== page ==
Thought leadership practitioners tend to be very busy people. But over my twenty years in the field, I’ve noticed that it’s rare for people to stop and think about strategy.
They’re constantly focused on their next “big thing,” whatever that is: writing the next book; delivering the next speech; creating the next video or podcast; or planning the next event.
When you focus on assets and events, you narrow your thinking. You put one foot in front of the other, never looking to the horizon and saying, “what’s next? Where are we going? And what’s possible?”
Instead, you should be asking yourself, “how can we change the world with our ideas? How will we get others excited to join us?”
In the classic business book, Good to Great, Jim Collins talks about Big Hairy Audacious Goals – BHAGs he calls them. And these goals aren’t designed to create incremental results such as increase revenue by 4% or launch a new product in the second quarter. BHAGs are ambitious goals. They seem difficult perhaps even impossible to achieve. They’re designed to rally people around a cause and inspire them. Collins talks about moonshot projects in the 1960s. And today, we might think of a mission to Mars or cures for cancer.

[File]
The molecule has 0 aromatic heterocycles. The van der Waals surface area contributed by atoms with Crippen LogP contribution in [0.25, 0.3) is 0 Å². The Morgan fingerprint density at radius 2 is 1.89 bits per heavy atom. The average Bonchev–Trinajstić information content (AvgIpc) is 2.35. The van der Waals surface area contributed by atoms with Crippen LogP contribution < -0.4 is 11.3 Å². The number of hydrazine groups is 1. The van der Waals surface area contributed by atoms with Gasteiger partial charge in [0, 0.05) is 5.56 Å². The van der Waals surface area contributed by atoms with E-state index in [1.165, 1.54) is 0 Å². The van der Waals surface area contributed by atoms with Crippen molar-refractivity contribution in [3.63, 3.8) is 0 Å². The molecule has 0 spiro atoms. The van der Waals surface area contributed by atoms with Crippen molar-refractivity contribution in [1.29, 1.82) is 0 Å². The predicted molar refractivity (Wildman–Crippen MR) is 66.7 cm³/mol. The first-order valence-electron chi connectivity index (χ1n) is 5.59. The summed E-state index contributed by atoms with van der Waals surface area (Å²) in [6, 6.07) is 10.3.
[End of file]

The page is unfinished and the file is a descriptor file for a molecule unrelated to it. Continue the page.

And that’s why strategy becomes so essential for thought leadership. We have to raise our eyes from the day-to-day tasks and think about what we’re really trying to achieve. We have to pick a spot over the horizon and chart a course there. An ambitious goal simply isn’t enough. We need a strategy to turn it into reality. Sail towards a destination — an idea so big that others ask, “is that even possible? How will we get there?” Capture their imaginations, and then show them how!
Children who play the game “Clue” need to be clear about “who” they accuse as the murderer. And thought leadership practitioners need to be clear on who they’re targeting before they design campaigns and assets.